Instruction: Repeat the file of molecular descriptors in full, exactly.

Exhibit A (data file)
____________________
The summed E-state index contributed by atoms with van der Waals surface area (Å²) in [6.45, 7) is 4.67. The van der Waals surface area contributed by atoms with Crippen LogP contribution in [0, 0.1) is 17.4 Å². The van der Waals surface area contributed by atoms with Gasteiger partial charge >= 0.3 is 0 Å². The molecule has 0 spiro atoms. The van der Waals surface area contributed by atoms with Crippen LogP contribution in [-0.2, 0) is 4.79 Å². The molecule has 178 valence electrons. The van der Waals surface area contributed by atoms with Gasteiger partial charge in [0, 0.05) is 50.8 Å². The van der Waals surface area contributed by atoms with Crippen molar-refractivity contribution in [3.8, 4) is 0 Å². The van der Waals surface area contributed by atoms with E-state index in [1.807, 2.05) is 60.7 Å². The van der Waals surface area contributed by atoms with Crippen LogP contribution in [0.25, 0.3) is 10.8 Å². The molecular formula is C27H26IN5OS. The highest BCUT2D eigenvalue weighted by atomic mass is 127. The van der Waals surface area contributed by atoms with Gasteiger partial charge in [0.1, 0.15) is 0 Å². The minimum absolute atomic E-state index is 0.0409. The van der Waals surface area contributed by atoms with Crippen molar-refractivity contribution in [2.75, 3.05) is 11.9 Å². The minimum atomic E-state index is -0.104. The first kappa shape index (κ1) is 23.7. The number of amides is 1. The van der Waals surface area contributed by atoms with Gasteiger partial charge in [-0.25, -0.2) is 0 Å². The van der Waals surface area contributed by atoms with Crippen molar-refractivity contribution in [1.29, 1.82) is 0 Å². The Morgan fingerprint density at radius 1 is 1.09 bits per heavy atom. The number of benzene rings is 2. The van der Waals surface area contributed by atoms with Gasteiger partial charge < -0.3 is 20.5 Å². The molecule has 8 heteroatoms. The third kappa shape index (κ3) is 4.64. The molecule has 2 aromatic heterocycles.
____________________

The summed E-state index contributed by atoms with van der Waals surface area (Å²) in [6.45, 7) is 4.67. The van der Waals surface area contributed by atoms with Crippen LogP contribution in [0, 0.1) is 17.4 Å². The van der Waals surface area contributed by atoms with Gasteiger partial charge >= 0.3 is 0 Å². The molecule has 0 spiro atoms. The van der Waals surface area contributed by atoms with Crippen LogP contribution in [-0.2, 0) is 4.79 Å². The molecule has 178 valence electrons. The van der Waals surface area contributed by atoms with Gasteiger partial charge in [0, 0.05) is 50.8 Å². The van der Waals surface area contributed by atoms with Crippen molar-refractivity contribution in [3.8, 4) is 0 Å². The van der Waals surface area contributed by atoms with E-state index in [1.807, 2.05) is 60.7 Å². The van der Waals surface area contributed by atoms with Crippen LogP contribution in [0.25, 0.3) is 10.8 Å². The molecular formula is C27H26IN5OS. The highest BCUT2D eigenvalue weighted by atomic mass is 127. The van der Waals surface area contributed by atoms with Gasteiger partial charge in [0.1, 0.15) is 0 Å². The minimum absolute atomic E-state index is 0.0409. The van der Waals surface area contributed by atoms with Crippen molar-refractivity contribution in [2.75, 3.05) is 11.9 Å². The minimum atomic E-state index is -0.104. The first kappa shape index (κ1) is 23.7. The number of amides is 1. The van der Waals surface area contributed by atoms with Gasteiger partial charge in [-0.25, -0.2) is 0 Å². The van der Waals surface area contributed by atoms with Crippen molar-refractivity contribution in [1.29, 1.82) is 0 Å². The Morgan fingerprint density at radius 1 is 1.09 bits per heavy atom. The number of benzene rings is 2. The van der Waals surface area contributed by atoms with Gasteiger partial charge < -0.3 is 20.5 Å². The molecule has 8 heteroatoms. The third kappa shape index (κ3) is 4.64. The molecule has 2 aromatic heterocycles.